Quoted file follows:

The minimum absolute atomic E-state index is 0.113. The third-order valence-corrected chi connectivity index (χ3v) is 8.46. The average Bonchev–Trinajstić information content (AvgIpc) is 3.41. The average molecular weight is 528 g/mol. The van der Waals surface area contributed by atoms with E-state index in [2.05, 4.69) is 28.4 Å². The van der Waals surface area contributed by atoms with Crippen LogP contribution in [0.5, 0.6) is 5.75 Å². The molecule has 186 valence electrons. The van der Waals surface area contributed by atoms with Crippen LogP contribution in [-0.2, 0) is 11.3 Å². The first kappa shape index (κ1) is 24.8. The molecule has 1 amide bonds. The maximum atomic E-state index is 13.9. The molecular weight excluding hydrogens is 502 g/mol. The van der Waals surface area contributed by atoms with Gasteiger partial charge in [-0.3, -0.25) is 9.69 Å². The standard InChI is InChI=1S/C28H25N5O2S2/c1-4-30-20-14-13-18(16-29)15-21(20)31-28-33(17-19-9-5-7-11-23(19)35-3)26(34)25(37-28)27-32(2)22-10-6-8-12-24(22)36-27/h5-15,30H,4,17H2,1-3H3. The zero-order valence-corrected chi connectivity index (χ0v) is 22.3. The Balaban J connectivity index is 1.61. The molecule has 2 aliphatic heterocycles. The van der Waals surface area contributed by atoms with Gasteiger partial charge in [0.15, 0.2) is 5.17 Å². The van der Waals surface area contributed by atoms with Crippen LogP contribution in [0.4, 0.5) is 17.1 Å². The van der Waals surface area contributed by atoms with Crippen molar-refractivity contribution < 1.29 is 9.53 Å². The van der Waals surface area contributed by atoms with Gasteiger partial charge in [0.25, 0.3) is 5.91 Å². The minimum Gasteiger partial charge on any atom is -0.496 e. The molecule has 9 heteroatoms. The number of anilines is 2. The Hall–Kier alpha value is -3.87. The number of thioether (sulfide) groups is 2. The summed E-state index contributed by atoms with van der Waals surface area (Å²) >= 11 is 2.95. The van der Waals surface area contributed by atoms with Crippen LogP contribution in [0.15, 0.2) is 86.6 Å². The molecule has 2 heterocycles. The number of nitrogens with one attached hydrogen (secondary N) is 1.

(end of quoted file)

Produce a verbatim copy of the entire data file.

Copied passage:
The minimum absolute atomic E-state index is 0.113. The third-order valence-corrected chi connectivity index (χ3v) is 8.46. The average Bonchev–Trinajstić information content (AvgIpc) is 3.41. The average molecular weight is 528 g/mol. The van der Waals surface area contributed by atoms with E-state index in [2.05, 4.69) is 28.4 Å². The van der Waals surface area contributed by atoms with Crippen LogP contribution in [0.5, 0.6) is 5.75 Å². The molecule has 186 valence electrons. The van der Waals surface area contributed by atoms with Crippen LogP contribution in [-0.2, 0) is 11.3 Å². The first kappa shape index (κ1) is 24.8. The molecule has 1 amide bonds. The maximum atomic E-state index is 13.9. The molecular weight excluding hydrogens is 502 g/mol. The van der Waals surface area contributed by atoms with Gasteiger partial charge in [-0.3, -0.25) is 9.69 Å². The standard InChI is InChI=1S/C28H25N5O2S2/c1-4-30-20-14-13-18(16-29)15-21(20)31-28-33(17-19-9-5-7-11-23(19)35-3)26(34)25(37-28)27-32(2)22-10-6-8-12-24(22)36-27/h5-15,30H,4,17H2,1-3H3. The zero-order valence-corrected chi connectivity index (χ0v) is 22.3. The Balaban J connectivity index is 1.61. The molecule has 2 aliphatic heterocycles. The van der Waals surface area contributed by atoms with Gasteiger partial charge in [0.15, 0.2) is 5.17 Å². The van der Waals surface area contributed by atoms with Crippen LogP contribution in [0.4, 0.5) is 17.1 Å². The van der Waals surface area contributed by atoms with Crippen molar-refractivity contribution < 1.29 is 9.53 Å². The van der Waals surface area contributed by atoms with Gasteiger partial charge in [0.25, 0.3) is 5.91 Å². The minimum Gasteiger partial charge on any atom is -0.496 e. The molecule has 9 heteroatoms. The number of anilines is 2. The Hall–Kier alpha value is -3.87. The number of thioether (sulfide) groups is 2. The summed E-state index contributed by atoms with van der Waals surface area (Å²) >= 11 is 2.95. The van der Waals surface area contributed by atoms with Crippen LogP contribution in [0.15, 0.2) is 86.6 Å². The molecule has 2 heterocycles. The number of nitrogens with one attached hydrogen (secondary N) is 1.